SCORE is the U.S.'s largest network of volunteer business mentors and experts. You can connect with mentors online or through face-to-face meetings at local chapters for free. These mentors include experienced business owners who can assist you in navigating the process of securing funds (typically a mix of loans, grants, and crowdfunding portals).
Every state has its own Economic Development Administration or center that works to achieve economic prosperity. Through its network of regional offices, the EDA provides access to resources and grants that foster innovation and growth. For example, Texas Economic Development has dedicated resources and available finance opportunities. You can contact your local or state office through the EDA's online directory.
Private Funding Opportunities
Over the past few years, numerous private companies and foundations have stepped up financial support for women-led businesses:
WomensNet sponsors the Amber Grant program, which offers $30,000 in funding to women-owned businesses every month. The application process requires a short video explaining the business and what you'd like to do with the funds. Since its inception in 1998, the program has expanded its grant offerings to include special prizes like “Marketing Grants," "Business Category Grants," and two “$25,000 Year End Grants.”
Probably one of the most recognizable and prestigious awards for women entrepreneurs is Cartier Women's Initiative Award. This global award provides finalists with grants and a plethora of other benefits, including personalized coaching, training, networking opportunities, and media visibility. Grants range from $30,000 to $100,000 and are open to for-profit, women-led businesses that have been in existence for at least one to three years.
Dove Chocolate is making it easier and sweeter for women entrepreneurs to start a business. Each year, the company offers three $10,000 #DoveInstaGrants. To win a grant, you need to share a 30-second video describing why your business is innovative. This initiative builds on Dove's longstanding partnership with the international organization CARE. Dove isn't accepting applications right now, but you can view last year's winners and follow its page to see when applications reopen.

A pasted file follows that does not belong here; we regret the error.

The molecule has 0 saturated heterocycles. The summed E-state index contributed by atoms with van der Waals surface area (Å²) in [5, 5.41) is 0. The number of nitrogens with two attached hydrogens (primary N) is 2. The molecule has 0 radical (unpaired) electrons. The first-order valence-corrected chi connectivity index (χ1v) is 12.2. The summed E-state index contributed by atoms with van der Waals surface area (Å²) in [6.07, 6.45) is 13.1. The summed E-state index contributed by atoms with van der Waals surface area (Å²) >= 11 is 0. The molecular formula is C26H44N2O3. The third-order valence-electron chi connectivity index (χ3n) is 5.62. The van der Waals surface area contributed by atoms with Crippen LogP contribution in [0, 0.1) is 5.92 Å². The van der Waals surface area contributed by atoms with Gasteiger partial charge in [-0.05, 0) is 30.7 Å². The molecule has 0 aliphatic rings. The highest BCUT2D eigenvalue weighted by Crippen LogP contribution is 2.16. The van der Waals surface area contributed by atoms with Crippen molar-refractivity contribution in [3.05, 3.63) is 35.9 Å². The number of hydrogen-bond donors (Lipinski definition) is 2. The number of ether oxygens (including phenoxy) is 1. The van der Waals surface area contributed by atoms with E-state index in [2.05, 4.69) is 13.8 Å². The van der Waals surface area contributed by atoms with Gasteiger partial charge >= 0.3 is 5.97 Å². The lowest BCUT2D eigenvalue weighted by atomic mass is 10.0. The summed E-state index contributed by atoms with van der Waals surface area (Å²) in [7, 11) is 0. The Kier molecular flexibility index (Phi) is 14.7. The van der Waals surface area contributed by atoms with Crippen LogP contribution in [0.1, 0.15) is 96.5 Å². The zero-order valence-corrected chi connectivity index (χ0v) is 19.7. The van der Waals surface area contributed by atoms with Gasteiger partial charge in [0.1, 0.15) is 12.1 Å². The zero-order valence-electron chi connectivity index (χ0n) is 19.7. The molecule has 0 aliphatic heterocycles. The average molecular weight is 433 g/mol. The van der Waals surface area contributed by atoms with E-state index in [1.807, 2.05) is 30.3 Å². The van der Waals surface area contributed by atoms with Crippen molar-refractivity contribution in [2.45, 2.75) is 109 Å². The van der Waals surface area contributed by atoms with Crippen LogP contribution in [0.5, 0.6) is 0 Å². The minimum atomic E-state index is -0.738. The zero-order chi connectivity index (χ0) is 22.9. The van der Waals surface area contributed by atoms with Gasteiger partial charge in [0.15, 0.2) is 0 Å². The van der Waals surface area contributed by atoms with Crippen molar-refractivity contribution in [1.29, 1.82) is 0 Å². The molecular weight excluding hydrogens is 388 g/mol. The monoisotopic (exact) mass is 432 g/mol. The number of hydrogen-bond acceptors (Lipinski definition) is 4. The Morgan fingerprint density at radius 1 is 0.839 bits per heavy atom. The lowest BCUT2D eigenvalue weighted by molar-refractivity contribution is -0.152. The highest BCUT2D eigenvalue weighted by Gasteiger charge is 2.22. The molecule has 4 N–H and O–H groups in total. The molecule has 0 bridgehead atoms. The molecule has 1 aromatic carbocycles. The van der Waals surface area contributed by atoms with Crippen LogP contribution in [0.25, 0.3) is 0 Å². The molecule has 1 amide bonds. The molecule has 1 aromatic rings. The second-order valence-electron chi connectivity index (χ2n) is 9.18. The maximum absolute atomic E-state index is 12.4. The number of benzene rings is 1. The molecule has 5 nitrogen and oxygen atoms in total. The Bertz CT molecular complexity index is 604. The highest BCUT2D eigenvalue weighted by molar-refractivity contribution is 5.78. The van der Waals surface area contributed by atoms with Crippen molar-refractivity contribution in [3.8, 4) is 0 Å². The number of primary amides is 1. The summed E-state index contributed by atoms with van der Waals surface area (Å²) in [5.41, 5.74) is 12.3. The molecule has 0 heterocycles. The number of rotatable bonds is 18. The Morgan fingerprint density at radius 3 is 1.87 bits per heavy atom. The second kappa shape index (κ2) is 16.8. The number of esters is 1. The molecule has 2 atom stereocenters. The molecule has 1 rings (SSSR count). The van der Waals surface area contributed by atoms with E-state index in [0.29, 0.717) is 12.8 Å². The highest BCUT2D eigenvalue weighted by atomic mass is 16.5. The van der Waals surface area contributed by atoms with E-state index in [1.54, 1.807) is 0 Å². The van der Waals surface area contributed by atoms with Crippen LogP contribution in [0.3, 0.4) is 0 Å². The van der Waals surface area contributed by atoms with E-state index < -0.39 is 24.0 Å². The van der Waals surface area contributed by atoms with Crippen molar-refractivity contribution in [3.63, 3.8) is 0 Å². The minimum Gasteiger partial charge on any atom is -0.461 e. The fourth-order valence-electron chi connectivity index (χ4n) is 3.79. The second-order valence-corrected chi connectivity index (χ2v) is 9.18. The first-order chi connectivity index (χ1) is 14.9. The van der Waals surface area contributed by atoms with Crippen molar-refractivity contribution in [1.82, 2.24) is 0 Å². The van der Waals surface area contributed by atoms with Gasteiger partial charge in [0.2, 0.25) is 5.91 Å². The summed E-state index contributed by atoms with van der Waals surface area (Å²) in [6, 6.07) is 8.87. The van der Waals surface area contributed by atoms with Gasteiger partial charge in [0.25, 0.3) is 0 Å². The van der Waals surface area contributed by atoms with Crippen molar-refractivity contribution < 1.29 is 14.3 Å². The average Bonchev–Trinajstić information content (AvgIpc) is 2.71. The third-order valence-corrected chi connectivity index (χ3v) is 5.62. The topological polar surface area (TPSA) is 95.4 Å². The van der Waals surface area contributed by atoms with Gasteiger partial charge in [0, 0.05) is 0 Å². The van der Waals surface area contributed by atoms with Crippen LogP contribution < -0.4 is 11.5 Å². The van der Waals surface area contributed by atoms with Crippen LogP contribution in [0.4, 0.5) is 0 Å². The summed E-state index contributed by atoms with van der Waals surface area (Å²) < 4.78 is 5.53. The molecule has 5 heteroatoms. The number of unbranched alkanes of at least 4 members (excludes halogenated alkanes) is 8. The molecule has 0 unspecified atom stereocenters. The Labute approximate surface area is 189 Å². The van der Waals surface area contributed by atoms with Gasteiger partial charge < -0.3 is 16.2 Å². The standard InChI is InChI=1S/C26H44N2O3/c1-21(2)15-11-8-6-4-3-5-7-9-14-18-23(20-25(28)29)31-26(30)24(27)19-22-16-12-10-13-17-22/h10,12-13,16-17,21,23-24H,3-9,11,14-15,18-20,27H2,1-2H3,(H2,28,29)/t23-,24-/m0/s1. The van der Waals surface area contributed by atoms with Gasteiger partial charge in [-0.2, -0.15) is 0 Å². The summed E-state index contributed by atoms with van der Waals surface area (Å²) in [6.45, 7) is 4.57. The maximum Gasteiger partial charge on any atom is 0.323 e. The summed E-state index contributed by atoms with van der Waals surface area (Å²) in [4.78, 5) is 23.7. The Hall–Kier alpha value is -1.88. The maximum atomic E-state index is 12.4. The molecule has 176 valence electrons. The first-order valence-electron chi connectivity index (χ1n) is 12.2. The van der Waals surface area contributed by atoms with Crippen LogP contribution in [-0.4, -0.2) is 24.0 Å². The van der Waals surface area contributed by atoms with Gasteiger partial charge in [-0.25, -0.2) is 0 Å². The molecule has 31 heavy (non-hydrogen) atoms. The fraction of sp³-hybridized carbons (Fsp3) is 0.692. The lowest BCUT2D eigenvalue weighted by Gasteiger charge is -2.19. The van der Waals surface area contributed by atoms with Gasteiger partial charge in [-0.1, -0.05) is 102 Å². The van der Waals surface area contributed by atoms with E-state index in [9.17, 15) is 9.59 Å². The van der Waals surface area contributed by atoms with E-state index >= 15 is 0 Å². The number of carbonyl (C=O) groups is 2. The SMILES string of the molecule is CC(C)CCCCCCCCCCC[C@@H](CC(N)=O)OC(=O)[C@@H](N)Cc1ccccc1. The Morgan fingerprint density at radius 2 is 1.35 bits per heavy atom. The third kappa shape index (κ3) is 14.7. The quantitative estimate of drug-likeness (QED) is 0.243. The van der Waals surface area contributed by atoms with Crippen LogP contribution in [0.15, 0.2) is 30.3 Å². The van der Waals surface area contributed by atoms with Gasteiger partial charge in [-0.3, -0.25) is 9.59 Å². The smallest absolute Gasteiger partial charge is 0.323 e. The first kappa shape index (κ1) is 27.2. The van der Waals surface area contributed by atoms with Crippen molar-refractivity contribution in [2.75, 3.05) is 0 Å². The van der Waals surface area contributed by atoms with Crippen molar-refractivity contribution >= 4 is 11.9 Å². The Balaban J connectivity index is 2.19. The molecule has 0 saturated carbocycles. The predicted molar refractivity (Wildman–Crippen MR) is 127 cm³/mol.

This skill-based competition is the initiative of a partnership between Fearless Fund and Mastercard. The grant provides $20,000 in capital and mentorship to four businesses led by Black women. To apply for this small-business grant, you must be a U.S.-based business with less than 50 employees and annual revenues of under $3 million. You can find the full list of official rules on their application page.
Since 2014, the Girlboss Foundation has supported women business leaders in the fields of fashion, music, design, and arts. The grant awards $15,000 to selected participants bi-annually. These women also get featured in the Girlboss newsletter and are given two free tickets to the upcoming Girlboss Rally.
Grants for Women is a comprehensive resource with an alphabetical directory of all the organizations and foundations that offer grant funding to women. This one-stop site makes it easy for you to browse and find the best opportunities out there. It provides a quick overview of each grant, a link for direct access, and the funding amount.
This $7,500 cash grant is for entrepreneurs pursuing a business in the silver jewelry industry. In addition to the cash prize, grant winners receive business mentorship, assistance promoting their businesses, and visibility within the industry. The application deadline is May 1. The process involves submitting a portfolio alongside written essays about your business goals and strategy.
Marsha Guerrier, the founder of HerSuiteSpot, is passionate about getting women of color to take their businesses to the next level. To ease the burden of securing funds, her company partners with corporate sponsors and private donors to provide micro-grants. The HerRise Micro-Grant is a monthly $500 micro-grant awarded to a business run by a woman of color. These funds can be used to build a social media presence, design a website, or purchase equipment.
IFundWomen Universal is a marketplace perfect for discovering new small business grants for women. First, you have to fill out one universal application. Then, when IFundWomen receives a grant from an institution, it will filter applications in the database against grant criteria. Previous partners of this program include VISA, Adidas, and Unilever. They even provide guidelines to help you build a solid case for your business.
The National Association for the Self-Employeed (NASE) has been giving $4,000 cash awards to small business owners every quarter. This cash grant can be used for a few purposes:
- Startup costs
- Expansion plans
- Advertising and marketing expenses
The only drawback of this grant is that it's restricted to the association's members.
SoGal Foundation, in association with bluemercury, TwelveNYC, Winky Lux, and Walmart.org's Center for Racial Equity, provides several grants to Black women and nonbinary entrepreneurs. These cash grants range from $5,000-$10,000.
To qualify, you need to have a majority stake in a business that can scale, be a Black woman or Black nonbinary entrepreneur, and have intentions of seeking an investor for future expansion. Applications are accepted on a rolling basis.